How prior preferences determine decision-making frames and biases in the human brain

Elife. 2016 Nov 19;5:e20317. doi: 10.7554/eLife.20317.

Abstract

Understanding how option values are compared when making a choice is a key objective for decision neuroscience. In natural situations, agents may have a priori on their preferences that create default policies and shape the neural comparison process. We asked participants to make choices between items belonging to different categories (e.g., jazz vs. rock music). Behavioral data confirmed that the items taken from the preferred category were chosen more often and more rapidly, which qualified them as default options. FMRI data showed that baseline activity in classical brain valuation regions, such as the ventromedial Prefrontal Cortex (vmPFC), reflected the strength of prior preferences. In addition, evoked activity in the same regions scaled with the default option value, irrespective of the eventual choice. We therefore suggest that in the brain valuation system, choices are framed as comparisons between default and alternative options, which might save some resource but induce a decision bias.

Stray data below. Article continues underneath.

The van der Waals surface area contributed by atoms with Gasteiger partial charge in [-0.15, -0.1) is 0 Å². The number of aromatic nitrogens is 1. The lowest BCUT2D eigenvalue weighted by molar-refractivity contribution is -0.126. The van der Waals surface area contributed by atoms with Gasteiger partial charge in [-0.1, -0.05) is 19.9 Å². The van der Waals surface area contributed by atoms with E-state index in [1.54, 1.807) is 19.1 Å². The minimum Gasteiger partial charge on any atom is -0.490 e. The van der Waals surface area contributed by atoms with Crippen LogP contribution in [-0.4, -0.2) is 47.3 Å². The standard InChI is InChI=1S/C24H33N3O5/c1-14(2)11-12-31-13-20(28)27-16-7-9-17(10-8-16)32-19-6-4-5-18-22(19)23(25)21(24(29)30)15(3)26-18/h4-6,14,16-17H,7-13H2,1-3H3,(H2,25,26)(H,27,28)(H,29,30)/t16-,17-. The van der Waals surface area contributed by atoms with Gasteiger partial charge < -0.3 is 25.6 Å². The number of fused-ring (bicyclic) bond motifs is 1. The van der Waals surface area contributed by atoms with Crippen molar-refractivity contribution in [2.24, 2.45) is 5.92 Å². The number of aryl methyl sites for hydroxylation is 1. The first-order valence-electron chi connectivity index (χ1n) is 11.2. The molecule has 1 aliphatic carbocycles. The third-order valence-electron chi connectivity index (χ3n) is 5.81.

Keywords: brain valuation system; decision-making; default bias; fMRI; human; neuroeconomics; neuroscience; ventromedial prefrontal cortex.

Publication types

  • Research Support, Non-U.S. Gov't

MeSH terms

  • Adult
  • Brain / physiology*
  • Brain Mapping
  • Decision Making*
  • Female
  • Humans
  • Magnetic Resonance Imaging
  • Male
  • Young Adult

Grant support

The funders had no role in study design, data collection and interpretation, or the decision to submit the work for publication.